Stop reaching for the mouse! Use the CheatSheet app to learn new Mac shortcuts and to keep your fingers on the keyboard.
If you're tired of constantly moving your hand from your mouse or trackpad to the keyboard to start or quit an application, pause iTunes playback, or copy and paste text, it is probably time to learn how to use Mac keyboard shortcuts.
For the Mac, there's a free application on the App Store called CheatSheet that gives you an easy way to see a list of keyboard shortcuts for the current application you're working in, including the Finder.
How it works
CheatSheet is very easy to use. Just hold that Command line -Key for a few seconds and a list of all keyboard shortcuts for the current application is displayed.
CheatSheet organizes keyboard shortcuts according to the contents of the main menu of each application.
Of course, you probably can't memorize every keyboard shortcut, but every time you commit to using the keyboard instead of going to the same item in the menu bar, you'll be sticking that keyboard shortcut into memory.
And this is where CheatSheet comes in. Yes, CheatSheet is a bit of a hassle, but the more you use it, the less you'll need.
Download CheatSheet (free) from the developer's website.
Extract the downloaded file. It only contains that CheatSheet.app File.
Open the file. It offers to move itself to the Applications folder when you run it for the first time.
You will need to enable keyboard access in System Preferences the first time you run CheatSheet. Go to System Settings> Security & Privacy> Privacy in order to do this.
CheatSheet also adds itself to your login items, which means it will start automatically whenever you turn on your Mac.
After installing CheatSheet, just hold the Command line Key while using another app to display a popup with all available keyboard shortcuts.
Add CheatSheet as desktop background
If you want to master the keyboard shortcuts for a specific application that you use frequently, you can make the CheatSheet list for that application a temporary part of your desktop background.
To do this, you can use your Mac's built-in screenshot function to take a timed screenshot for your selected application.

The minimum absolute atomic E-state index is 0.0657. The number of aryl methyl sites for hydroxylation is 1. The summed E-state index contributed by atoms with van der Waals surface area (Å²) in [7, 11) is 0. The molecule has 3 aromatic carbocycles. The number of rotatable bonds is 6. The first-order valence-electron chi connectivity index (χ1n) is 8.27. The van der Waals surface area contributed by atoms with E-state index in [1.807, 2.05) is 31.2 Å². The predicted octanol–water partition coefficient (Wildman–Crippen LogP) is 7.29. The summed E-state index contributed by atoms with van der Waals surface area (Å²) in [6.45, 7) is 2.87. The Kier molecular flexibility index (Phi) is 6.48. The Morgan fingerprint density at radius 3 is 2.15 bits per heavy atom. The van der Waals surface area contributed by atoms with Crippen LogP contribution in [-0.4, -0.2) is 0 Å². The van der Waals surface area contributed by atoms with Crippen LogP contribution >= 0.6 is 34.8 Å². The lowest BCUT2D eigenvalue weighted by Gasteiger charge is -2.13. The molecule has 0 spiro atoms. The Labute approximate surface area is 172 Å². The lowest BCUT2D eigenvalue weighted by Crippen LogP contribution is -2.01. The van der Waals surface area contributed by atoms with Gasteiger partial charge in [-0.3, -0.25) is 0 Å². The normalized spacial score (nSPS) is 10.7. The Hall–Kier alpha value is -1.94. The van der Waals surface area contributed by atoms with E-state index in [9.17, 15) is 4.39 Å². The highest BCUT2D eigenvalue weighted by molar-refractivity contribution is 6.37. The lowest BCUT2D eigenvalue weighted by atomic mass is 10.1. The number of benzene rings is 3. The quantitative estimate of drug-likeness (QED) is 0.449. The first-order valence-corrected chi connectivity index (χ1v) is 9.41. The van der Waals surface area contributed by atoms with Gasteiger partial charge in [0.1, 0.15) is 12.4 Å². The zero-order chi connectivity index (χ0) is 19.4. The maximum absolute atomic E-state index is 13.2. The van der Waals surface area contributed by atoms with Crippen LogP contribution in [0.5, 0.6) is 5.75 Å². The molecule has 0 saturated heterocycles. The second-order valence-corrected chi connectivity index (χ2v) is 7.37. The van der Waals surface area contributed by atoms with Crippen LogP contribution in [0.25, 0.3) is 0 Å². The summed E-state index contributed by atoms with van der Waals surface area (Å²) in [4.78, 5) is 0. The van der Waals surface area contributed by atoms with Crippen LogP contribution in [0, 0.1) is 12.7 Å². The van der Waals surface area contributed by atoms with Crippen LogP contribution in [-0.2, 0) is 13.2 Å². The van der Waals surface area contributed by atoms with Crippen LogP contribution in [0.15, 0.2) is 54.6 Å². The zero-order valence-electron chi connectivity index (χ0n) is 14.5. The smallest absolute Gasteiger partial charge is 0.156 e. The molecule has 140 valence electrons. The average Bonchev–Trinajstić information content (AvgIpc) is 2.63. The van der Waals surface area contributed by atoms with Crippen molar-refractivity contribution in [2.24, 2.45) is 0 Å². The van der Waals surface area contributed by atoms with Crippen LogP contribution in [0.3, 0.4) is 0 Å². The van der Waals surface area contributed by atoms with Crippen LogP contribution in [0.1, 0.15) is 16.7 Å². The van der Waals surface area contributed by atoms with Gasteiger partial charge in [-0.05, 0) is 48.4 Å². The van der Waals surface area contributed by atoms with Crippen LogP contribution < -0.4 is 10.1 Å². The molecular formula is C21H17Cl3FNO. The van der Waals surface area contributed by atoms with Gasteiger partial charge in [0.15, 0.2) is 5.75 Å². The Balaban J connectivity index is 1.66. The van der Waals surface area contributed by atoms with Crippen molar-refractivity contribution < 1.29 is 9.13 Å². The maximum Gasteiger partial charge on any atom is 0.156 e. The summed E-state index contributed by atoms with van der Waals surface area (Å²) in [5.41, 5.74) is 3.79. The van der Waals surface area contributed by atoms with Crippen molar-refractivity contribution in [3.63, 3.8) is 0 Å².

After you've taken the screenshot, you can open it in the preview application and use the annotation tool to highlight several of the keyboard shortcuts you want to learn.
Save the annotated screenshot and use it on your Mac desktop background, where you can regularly check out the keyboard shortcuts you want to master.
Adjust the CheatSheet settings
CheatSheet is a very compact app with one main function. The only setting it offers is the delay time. This controls how long it takes for the sheet to appear after holding down the Cmd key. You can access this setting and some other options through the the settings Icon in the lower right corner of the CheatSheet window.
Since CheatSheet uses the command key, you can tell that it is interrupting other activity. For example, if you use Cmd + Tab to switch between applications, CheatSheet may appear while you are doing this.
Setting the delay to a longer period of time can potentially fix it if it gets in your way.
Use CheatSheet to learn shortcuts and reduce mouse usage
Apps usually provide keyboard shortcuts for their most useful menu items. However, to discover these shortcuts you need to open the menu. At this point, you are already using the mouse, which defeats the purpose of using a keyboard shortcut in the first place.
CheatSheet helps you keep your fingers on the keyboard and still discover key combinations. In addition, you can view all of an app's shortcuts at once without having to poke around individual menus.
If you find that using keyboard shortcuts is a faster way to navigate your Mac, then you should check out other keyboard-related apps like Keyboard Maestro and Shortcuts for creating keyboard shortcuts to open applications, files, AppleScripts, and more.
The Finder Keyboard Shortcuts Cheat Sheet for Mac
Our Finder keyboard shortcuts cheat sheet will help you change the way you manage files, folders, and apps on your Mac desktop.
About the author
(565 published articles)
Bakari is a freelance writer and photographer. He's a longtime Mac user, jazz music fan, and family man.
From Bakari Chavanu
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